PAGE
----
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The Amateur Gentleman (Chapter46)

2006-08-28 16:15

  Chapter XLVI. Which Concerns Itself with Small Things in General, and a Pebble in Particular

  To those who, standing apart from the rush and flurry of life, look upon the world with a seeing eye, it is, surely, interesting to observe on what small and apparently insignificant things great matters depend. To the student History abounds with examples, and to the philosopher they are to be met with everywhere.

  But how should Barnabas (being neither a student nor a philosopher) know, or even guess, that all his fine ideas and intentions were to be frustrated, and his whole future entirely changed by nothing more nor less than——a pebble, an ordinary, smooth, round pebble, as innocent-seeming as any of its kind, yet (like young David's) singled out by destiny to be one of these "smaller things"?

  They were sitting on the terrace, the Duchess, Cleone, Barnabas, and the Captain, and they were very silent,——the Duchess, perhaps, because she had supped adequately, the Captain because of his long, clay pipe, Cleone because she happened to be lost in contemplation of the moon, and Barnabas, because he was utterly absorbed in contemplation of Cleone.

  The night was very warm and very still, and upon the quietude stole a sound——softer, yet more insistent than the whisper of wind among leaves,——a soothing, murmurous sound that seemed to make the pervading quiet but the more complete.

  "How cool the brook sounds!" sighed the Duchess at last, "and the perfume of the roses,——oh dear me, how delicious! Indeed I think the scent of roses always seems more intoxicating after one has supped well, for, after all, one must be well-fed to be really romantic,——eh, Jack?"

  "Romantic, mam!" snorted the Captain, "romantic,——I say bosh, mam! I say——"

  "And then——the moon, Jack!"

  "Moon? And what of it, mam,——I say——"

  "Roses always smell sweeter by moonlight, Jack, and are far more inclined to——go to the head——"

  "Roses!" snorted the Captain, louder than before, "you must be thinking of rum, mam, rum——"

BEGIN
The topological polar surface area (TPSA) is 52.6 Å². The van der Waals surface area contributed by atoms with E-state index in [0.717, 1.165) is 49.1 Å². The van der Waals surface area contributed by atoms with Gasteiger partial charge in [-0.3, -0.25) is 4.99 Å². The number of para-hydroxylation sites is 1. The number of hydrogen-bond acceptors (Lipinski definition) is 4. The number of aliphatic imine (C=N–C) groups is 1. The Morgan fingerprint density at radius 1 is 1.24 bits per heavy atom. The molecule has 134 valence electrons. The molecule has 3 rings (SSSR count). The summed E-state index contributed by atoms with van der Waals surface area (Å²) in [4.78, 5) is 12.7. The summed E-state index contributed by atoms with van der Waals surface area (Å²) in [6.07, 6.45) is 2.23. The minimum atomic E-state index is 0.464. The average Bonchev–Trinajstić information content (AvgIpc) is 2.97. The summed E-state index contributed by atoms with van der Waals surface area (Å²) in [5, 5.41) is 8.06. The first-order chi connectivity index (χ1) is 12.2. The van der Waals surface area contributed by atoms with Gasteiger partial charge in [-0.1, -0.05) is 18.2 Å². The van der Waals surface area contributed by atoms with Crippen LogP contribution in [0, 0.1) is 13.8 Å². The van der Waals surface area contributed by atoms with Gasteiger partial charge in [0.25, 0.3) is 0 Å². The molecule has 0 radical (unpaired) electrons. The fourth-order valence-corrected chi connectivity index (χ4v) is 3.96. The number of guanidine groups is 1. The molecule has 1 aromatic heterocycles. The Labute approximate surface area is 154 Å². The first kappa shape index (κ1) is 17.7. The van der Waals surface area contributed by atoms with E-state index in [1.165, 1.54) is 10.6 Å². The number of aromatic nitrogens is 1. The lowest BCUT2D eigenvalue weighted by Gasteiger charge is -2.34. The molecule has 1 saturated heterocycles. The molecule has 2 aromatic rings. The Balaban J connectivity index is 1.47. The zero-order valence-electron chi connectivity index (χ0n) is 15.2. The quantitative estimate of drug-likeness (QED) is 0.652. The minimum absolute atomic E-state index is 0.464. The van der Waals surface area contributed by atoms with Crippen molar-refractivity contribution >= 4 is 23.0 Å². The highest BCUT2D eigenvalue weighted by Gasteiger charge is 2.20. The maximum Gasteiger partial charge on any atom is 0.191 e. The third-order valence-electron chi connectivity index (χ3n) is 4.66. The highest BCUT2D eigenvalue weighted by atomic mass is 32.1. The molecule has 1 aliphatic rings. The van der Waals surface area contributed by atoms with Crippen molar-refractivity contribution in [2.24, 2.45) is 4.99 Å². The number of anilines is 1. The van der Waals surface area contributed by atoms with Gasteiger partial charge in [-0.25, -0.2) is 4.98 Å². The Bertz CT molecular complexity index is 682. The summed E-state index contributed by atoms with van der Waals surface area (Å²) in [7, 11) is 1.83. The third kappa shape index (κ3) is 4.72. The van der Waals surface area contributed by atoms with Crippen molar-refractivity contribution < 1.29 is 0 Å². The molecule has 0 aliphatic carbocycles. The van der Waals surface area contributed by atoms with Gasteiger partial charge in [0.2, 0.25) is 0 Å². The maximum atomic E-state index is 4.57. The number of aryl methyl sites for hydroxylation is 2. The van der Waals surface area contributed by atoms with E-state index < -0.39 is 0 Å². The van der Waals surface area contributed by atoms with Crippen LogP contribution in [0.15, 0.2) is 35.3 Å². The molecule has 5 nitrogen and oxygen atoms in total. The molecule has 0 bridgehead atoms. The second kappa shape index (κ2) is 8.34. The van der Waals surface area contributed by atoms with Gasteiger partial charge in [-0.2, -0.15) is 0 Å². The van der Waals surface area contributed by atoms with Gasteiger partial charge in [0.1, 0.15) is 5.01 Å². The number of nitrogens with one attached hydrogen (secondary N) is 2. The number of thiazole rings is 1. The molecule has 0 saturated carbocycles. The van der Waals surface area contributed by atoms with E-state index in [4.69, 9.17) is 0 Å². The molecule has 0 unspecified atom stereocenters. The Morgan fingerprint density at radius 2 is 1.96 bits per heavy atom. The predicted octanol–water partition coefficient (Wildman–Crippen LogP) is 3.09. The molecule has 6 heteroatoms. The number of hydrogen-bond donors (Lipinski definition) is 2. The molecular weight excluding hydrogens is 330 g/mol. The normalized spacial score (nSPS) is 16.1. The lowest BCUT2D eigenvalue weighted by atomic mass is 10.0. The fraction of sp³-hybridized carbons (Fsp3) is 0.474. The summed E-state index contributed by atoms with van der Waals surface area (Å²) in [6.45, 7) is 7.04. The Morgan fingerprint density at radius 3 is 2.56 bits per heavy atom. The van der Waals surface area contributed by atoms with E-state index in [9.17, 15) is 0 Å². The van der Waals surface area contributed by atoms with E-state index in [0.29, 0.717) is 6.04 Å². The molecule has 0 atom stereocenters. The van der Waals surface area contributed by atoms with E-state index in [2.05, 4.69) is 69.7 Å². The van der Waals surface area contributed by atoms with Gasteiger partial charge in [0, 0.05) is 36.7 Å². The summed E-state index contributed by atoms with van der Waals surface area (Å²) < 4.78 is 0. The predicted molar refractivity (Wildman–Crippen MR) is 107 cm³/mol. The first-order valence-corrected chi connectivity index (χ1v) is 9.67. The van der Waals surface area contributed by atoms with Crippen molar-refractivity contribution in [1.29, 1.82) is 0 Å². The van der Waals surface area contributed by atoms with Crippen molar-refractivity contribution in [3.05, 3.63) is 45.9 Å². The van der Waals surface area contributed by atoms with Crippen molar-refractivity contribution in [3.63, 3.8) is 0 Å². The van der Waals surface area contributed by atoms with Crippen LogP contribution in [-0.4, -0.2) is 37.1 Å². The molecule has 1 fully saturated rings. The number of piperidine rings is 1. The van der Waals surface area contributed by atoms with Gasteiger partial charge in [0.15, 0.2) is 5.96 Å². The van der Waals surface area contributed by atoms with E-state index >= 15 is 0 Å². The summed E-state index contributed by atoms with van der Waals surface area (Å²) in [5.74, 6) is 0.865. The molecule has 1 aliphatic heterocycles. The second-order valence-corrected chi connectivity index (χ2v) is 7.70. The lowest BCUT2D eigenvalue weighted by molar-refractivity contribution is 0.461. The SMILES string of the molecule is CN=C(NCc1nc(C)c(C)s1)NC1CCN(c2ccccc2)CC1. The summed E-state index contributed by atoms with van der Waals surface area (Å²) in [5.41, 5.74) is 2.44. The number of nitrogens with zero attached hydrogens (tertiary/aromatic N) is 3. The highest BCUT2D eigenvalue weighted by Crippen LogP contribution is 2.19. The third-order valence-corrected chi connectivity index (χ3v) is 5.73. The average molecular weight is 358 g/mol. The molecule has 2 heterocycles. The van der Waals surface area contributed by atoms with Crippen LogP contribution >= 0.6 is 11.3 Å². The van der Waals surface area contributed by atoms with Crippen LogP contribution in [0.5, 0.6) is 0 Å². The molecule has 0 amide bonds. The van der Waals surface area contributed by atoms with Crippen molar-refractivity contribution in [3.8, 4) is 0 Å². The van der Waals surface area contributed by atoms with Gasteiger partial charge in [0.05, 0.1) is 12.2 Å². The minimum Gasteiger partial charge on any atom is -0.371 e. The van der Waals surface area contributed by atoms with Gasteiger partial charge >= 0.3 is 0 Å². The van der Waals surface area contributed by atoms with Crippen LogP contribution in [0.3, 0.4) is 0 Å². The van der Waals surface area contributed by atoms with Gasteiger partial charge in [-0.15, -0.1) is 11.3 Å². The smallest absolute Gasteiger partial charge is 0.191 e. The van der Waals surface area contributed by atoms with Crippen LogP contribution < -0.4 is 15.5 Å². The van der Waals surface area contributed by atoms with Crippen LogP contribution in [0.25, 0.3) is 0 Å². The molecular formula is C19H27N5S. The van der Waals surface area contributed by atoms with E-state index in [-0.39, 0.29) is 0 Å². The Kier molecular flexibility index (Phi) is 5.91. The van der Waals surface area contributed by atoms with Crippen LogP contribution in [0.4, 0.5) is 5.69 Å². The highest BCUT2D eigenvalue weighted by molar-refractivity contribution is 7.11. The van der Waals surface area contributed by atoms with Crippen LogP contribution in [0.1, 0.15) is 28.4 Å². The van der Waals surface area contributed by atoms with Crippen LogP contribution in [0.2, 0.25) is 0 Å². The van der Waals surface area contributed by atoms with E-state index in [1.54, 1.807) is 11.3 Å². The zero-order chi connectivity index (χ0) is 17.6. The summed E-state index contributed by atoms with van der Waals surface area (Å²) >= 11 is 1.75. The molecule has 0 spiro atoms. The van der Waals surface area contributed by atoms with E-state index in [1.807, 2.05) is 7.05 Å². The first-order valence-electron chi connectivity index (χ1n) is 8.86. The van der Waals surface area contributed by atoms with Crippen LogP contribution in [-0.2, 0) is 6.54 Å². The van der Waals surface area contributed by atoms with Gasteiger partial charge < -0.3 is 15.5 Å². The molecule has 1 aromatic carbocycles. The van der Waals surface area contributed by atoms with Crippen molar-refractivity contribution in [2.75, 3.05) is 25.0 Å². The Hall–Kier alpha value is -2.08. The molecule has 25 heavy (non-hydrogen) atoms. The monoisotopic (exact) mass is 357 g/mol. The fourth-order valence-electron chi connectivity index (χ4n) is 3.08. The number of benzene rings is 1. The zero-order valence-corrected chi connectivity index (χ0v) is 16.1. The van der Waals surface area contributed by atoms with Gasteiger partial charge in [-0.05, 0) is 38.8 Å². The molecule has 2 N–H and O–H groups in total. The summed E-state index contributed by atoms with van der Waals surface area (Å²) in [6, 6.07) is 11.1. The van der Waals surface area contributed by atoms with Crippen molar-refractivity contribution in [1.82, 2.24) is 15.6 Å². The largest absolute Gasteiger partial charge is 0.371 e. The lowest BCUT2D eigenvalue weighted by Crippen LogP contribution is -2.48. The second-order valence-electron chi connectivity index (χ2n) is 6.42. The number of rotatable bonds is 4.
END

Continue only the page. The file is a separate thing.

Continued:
"Then, Jack, to the perfume of roses, add the trill of a nightingale——"

  "And of all rums, mam, give me real old Jamaica——"

  "And to the trill of a nightingale, add again the murmur of an unseen brook, Jack——"

  "Eh, mam, eh? Nightingales, brooks? I say——oh, Gad, mam!" and the Captain relapsed into tobacco-puffing indignation.

  "What more could youth and beauty ask? Ah, Jack, Jack!" sighed the Duchess, "had you paid more attention to brooks and nightingales, and stared at the moon in your youth, you might have been a green young grandfather to-night, instead of a hoary old bachelor in a shabby coat——sucking consolation from a clay pipe!"

  "Consolation, mam! For what——I say, I demand to know for what?"

  "Loneliness, Jack!"

  "Eh, Duchess,——what, mam? Haven't I got my dear Clo, and the Bo'sun, eh, mam——eh?"

  "The Bo'sun, yes,——he smokes a pipe, but Cleone can't, so she looks at the moon instead,——don't you dear?"

  "The moon, God-mother?" exclaimed Cleone, bringing her gaze earthwards on the instant. "Why I,——I——the moon, indeed!"

  "And she listens to the brook, Jack,——don't you, my dove?"

  "Why, God-mother, I——the brook? Of course not!" said Cleone.

  "And, consequently, Jack, you mustn't expect to keep her much longer——"

  "Eh!" cried the bewildered Captain, "what's all this, Duchess,——I say, what d'ye mean, mam?"

  "Some women," sighed the Duchess, "some women never know they're in love until they've married the wrong man, and then it's too late, poor things. But our sweet Clo, on the contrary——"

  "Love!" snorted the Captain louder than ever, "now sink me, mam,——I say, sink and scuttle me; but what's love got to do with Clo, eh, mam?"

  "More than you think, Jack——ask her!"